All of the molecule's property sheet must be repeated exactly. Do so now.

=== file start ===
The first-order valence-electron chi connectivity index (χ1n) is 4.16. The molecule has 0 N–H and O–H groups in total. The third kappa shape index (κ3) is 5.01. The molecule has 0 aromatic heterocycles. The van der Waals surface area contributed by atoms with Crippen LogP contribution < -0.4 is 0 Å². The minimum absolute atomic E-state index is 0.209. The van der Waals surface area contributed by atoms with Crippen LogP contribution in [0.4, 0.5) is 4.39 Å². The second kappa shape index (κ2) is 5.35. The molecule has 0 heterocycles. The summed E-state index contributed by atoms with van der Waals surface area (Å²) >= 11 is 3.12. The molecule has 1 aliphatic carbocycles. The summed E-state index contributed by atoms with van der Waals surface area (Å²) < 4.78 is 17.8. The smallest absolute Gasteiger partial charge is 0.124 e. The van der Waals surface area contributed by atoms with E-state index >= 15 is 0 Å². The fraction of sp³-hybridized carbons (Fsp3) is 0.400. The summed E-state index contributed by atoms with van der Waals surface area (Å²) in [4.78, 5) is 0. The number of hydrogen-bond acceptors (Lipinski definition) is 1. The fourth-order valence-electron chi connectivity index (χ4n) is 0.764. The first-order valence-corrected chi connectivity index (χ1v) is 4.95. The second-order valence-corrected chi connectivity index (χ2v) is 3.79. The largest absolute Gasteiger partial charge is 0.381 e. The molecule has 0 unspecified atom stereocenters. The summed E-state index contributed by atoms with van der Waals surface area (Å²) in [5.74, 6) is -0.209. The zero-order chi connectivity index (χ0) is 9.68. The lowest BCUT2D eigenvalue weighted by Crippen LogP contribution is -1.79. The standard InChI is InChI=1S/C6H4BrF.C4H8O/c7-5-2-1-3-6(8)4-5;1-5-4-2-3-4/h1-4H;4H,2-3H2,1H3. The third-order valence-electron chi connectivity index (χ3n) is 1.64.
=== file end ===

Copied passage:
The first-order valence-electron chi connectivity index (χ1n) is 4.16. The molecule has 0 N–H and O–H groups in total. The third kappa shape index (κ3) is 5.01. The molecule has 0 aromatic heterocycles. The van der Waals surface area contributed by atoms with Crippen LogP contribution < -0.4 is 0 Å². The minimum absolute atomic E-state index is 0.209. The van der Waals surface area contributed by atoms with Crippen LogP contribution in [0.4, 0.5) is 4.39 Å². The second kappa shape index (κ2) is 5.35. The molecule has 0 heterocycles. The summed E-state index contributed by atoms with van der Waals surface area (Å²) >= 11 is 3.12. The molecule has 1 aliphatic carbocycles. The summed E-state index contributed by atoms with van der Waals surface area (Å²) < 4.78 is 17.8. The smallest absolute Gasteiger partial charge is 0.124 e. The van der Waals surface area contributed by atoms with E-state index >= 15 is 0 Å². The fraction of sp³-hybridized carbons (Fsp3) is 0.400. The summed E-state index contributed by atoms with van der Waals surface area (Å²) in [4.78, 5) is 0. The number of hydrogen-bond acceptors (Lipinski definition) is 1. The fourth-order valence-electron chi connectivity index (χ4n) is 0.764. The first-order valence-corrected chi connectivity index (χ1v) is 4.95. The second-order valence-corrected chi connectivity index (χ2v) is 3.79. The largest absolute Gasteiger partial charge is 0.381 e. The molecule has 0 unspecified atom stereocenters. The summed E-state index contributed by atoms with van der Waals surface area (Å²) in [5.74, 6) is -0.209. The zero-order chi connectivity index (χ0) is 9.68. The lowest BCUT2D eigenvalue weighted by Crippen LogP contribution is -1.79. The standard InChI is InChI=1S/C6H4BrF.C4H8O/c7-5-2-1-3-6(8)4-5;1-5-4-2-3-4/h1-4H;4H,2-3H2,1H3. The third-order valence-electron chi connectivity index (χ3n) is 1.64.